Jayro Bustamante’s psychological thriller about the evils of colonialism is not to be confused with the other 2019 film about the curse of the weeping woman. No, this is not The Curse of La Llorona from the Conjuring-verse; this Guatemalan film twists the legend of the mother who drowns her own children and then wanders the earth weeping forever in repentance. Replacing the murderous matriarch, Bustamante’s film casts genocidal regimes in the role of the villain, drawing on Guatemala’s recent history for a slow-burning, dread-inducing tale.
The film opens as former leader General Enrique Monteverde (Julio Diaz) prepares to go to trial for accusations of genocide against Guatemala’s Indigenous people, the Mayan Ixils, two decades earlier. The General appears to be based on the real-life late dictator General Efraín Ríos Montt, who committed similar war crimes. As in real life, the General of the film is acquitted by mistrial. Weighted with real-life atrocities from Guatemala’s past, the film is heavy with questions of what it takes to ensure justice is served, and who can serve it. This General is, perhaps, beginning to lose his mind as he starts to hear a mysterious sobbing in the night.
When the General starts roaming the house with a gun, convinced there’s a weeping woman hiding somewhere, the household servants – all Mayan Ixils – resign, bar one. Left is Valeriana (María Telón), still present after over twenty years, who desperately searches for new staff. The only applicant is a beautiful young woman, Alma (María Mercedes Coroy), whose taciturn presence becomes a lightning rod for the Monteverde family’s various prejudices and anxieties about Mayan women. Meanwhile, the trial’s outcome sparks a huge protest, and crowds of angry, grief-stricken Guatemalans gather around the General’s house with posters of loved ones who ‘disappeared’ under his regime.
The General’s family, plus Valeriana, Alma and loyal bodyguard Letona (Juan Pablo Olyslager), are thus trapped together inside the house, where tensions simmer as the General’s behaviour becomes more unstable. Alongside hearing the weeping, he has visions of Alma swimming in the pool and flooding the bathroom, only to be interrupted by his increasingly frustrated family. Natalia (Sabrina De La Hoz), the General’s adult daughter, knows what her father did as leader, but is unable to accept it, and is uneasy when her own adolescent daughter Sara spends time with Alma; Carmen (Margarita Kenefic), his wife, is dignified and steely, and wilfully ignorant of her husband’s crimes, but begins to have nightmares and suffer physical ailments.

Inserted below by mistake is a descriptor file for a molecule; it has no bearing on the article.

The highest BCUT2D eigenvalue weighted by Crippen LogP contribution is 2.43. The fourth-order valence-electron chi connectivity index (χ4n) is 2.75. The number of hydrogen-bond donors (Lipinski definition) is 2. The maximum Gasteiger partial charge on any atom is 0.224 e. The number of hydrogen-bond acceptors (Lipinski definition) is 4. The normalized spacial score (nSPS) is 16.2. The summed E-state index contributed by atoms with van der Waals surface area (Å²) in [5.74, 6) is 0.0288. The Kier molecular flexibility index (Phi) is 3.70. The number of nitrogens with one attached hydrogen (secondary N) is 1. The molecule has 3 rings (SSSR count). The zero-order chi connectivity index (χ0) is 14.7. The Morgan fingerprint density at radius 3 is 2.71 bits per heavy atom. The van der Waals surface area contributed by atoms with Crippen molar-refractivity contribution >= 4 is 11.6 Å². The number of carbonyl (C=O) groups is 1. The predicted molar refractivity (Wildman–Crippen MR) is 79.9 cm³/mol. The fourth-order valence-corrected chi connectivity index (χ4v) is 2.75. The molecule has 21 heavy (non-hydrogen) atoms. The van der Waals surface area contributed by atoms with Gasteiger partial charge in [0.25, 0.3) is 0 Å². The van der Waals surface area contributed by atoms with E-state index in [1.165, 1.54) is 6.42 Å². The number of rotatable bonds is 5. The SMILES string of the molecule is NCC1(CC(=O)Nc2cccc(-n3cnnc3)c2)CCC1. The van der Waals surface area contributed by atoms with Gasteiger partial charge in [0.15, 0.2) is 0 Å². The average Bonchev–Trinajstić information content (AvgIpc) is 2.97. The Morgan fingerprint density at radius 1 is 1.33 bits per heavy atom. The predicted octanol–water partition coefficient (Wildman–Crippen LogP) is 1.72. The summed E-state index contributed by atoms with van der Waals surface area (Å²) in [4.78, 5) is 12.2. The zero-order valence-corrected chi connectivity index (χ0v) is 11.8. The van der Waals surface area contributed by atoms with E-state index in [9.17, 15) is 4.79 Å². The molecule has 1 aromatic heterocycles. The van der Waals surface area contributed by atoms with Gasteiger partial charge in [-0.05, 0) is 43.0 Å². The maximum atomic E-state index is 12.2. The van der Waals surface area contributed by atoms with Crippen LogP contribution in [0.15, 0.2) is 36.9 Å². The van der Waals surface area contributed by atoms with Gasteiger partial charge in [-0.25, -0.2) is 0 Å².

How complicit are the wives and children of war criminals? La Llorona doesn’t offer easy answers, refusing to place Carmen and Natalia as either Lady Macbeth-types or innocent victims under patriarchy. When Natalia asks her father how he met Valeriana – who was brought to the house from a military base as a child – he impatiently says, “You know.” But the actual extent of Natalia’s knowledge is ambiguous. This is a film where the truth is constantly contested, from the General’s lawyer’s denial of the country’s atrocities in the courtroom (“In Guatemala, there was no genocide”), to the General’s defence of his erratic night-time behaviour, insisting he’s always sleepwalked despite contention from his daughter.
Regardless of the depth of their knowledge of the General’s crimes, Bustamante is clear that Carmen and Natalia’s ignorance is not harmless, but actively perpetuates racism. Carmen channels her feelings of helplessness into rhetoric against Mayan women, calmly stating that the women at the trial recounting rape and brutality were “whores, paid to lie.” Even when Carmen starts turning against her husband, she insists Alma is the cause of his unravelling, and blames her for being the object of her husband’s predatory lust. Natalia, although more willing to believe her father committed atrocities, still treats the Mayan servants as inferior, pompously telling them, “They spoil you … they even buy you tortillas!” When Sara tells Natalia that Alma has two children, she remarks, in a tone of anthropological wonder, “The Indigenous people have many children so fast.” Bustamante takes jabs at the hypocrisies of colonialist mentality, as Carmen, inside her mansion built on the suffering of the Mayan Ixils, stares at the protestors and bemoans, “It’s an invasion. Will they ever leave us alone?”
La Llorona is a horror movie in some sense, hinging terror on the question of the General’s sanity, or whether or not Alma is a vengeful spirit out to get him and his family. The film’s supernatural elements may guide it toward the genre, but the actions of the General and his army – and the ways his family benefit from them – are far more the harbinger of horror. A scene in the courtroom, where a Mayan woman recounts her experience of rape, is leaden with the same dread as the scenes of the General wandering the house in the dark. Bustamante eschews jump scares for slowness, zooming gradually out from the witness’ face until you see the courtroom crowd behind her, or slowly moving in on Carmen and Natalia arguing about the trial in an empty room. But this creeping slowness is suited to a film about an indeterminate waiting – the Guatemalans waiting decades for justice, the family waiting to be ‘left alone’ by the protestors. As Bustamante’s chilling film reflects, being haunted is not a fleeting experience, but a long, enduring affair.
La Llorona screens as part of the 2020 Melbourne International Film Festival from 6–23 August.
Zoë Almeida Goodall is a film critic, editor and researcher based in Melbourne.